Pilot error blamed for US crash that killed Irish marine
Army investigators find that flight crew disobeyed order by flying in dense fog off Florida
Sgt Liam Flynn (33), originally from Clane in Co Kildare, was killed on March 10th when the military helicopter he was travelling in crashed in a coastal area near Pensacola off Florida’s Panhandle. Photograph: Reuters
An investigation has found that pilot error caused a Black Hawk helicopter to crash off the Florida coast, killing an Irish member of the US Marines and 10 other military personnel.
Sgt Liam Flynn (33), originally from Clane in Co Kildare, was killed on March 10th when the military helicopter he was travelling in crashed in a coastal area near Pensacola off Florida’s Panhandle.
An investigation found the flight crew of the Louisiana Army National Guard Black Hawk UH-60 disobeyed a direct order by flying in thick fog and poor visibility in a high-risk night training exercise.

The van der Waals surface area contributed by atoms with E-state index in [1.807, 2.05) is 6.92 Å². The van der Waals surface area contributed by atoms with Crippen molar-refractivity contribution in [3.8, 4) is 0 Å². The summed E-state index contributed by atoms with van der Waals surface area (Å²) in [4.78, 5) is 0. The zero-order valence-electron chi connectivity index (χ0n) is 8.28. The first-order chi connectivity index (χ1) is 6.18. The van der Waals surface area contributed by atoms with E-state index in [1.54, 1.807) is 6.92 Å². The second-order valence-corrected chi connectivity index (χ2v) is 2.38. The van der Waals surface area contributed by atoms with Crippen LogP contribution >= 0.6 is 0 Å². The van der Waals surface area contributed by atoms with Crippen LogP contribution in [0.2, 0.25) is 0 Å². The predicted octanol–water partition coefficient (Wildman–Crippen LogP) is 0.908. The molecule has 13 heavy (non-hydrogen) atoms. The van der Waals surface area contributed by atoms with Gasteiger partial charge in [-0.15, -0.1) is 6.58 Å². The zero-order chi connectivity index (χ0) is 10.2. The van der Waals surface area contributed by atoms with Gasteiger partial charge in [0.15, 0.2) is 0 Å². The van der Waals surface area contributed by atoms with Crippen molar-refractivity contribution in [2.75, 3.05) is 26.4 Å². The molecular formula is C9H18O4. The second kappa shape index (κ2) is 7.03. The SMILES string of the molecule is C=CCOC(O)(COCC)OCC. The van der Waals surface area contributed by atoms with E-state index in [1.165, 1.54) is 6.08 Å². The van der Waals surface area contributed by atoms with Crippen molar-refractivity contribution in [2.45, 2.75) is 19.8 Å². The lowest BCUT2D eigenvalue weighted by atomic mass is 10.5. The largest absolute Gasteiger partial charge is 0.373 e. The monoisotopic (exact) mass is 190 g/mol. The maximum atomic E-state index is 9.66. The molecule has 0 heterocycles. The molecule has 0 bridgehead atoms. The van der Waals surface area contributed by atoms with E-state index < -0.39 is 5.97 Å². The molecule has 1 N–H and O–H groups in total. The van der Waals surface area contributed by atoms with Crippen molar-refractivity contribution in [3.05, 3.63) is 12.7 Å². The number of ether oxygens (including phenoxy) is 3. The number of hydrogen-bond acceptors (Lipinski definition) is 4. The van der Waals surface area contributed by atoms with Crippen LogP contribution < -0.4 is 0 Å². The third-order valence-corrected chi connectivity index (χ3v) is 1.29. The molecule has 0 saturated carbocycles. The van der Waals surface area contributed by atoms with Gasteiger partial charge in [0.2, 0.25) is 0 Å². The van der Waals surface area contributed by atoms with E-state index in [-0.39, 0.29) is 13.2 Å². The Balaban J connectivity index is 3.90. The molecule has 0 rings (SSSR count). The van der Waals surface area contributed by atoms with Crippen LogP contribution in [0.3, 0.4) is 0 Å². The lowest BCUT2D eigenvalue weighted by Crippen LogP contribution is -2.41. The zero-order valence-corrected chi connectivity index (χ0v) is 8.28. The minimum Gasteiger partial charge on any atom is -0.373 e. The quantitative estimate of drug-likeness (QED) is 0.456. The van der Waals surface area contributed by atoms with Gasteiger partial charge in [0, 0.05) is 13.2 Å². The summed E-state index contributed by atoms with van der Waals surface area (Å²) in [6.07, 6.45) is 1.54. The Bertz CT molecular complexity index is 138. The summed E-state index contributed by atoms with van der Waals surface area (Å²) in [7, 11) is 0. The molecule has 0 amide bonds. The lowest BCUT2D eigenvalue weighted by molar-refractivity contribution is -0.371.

The crash killed all four flight crew and seven members of the US Marine Special Operations Command, the unit of which Sgt Flynn was a member.
The marines were involved in a training mission . The investigation report concluded that both helicopter pilots suffered from “spatial disorientation” flying in total darkness and thick fog, leading to loss of control of the aircraft.
After deciding to fly in lower cloud and poorer visibility than authorised, they failed to switch to flying by the aircraft’s instruments.
Following a failed attempt to engage the autopilot, the helicopter crashed in Santa Rosa Sound near Hurlburt Field, headquarters of the US Air Force’s special operations command, five minutes after taking off.
Sgt Flynn emigrated to New York in 2002 and joined the US Marine Corps in 2006. He served four tours of duty in Iraq and Afghanistan. He is survived by his wife Destiny, daughter Leilani (1), parents Ann and Billy, and five sisters and two brothers.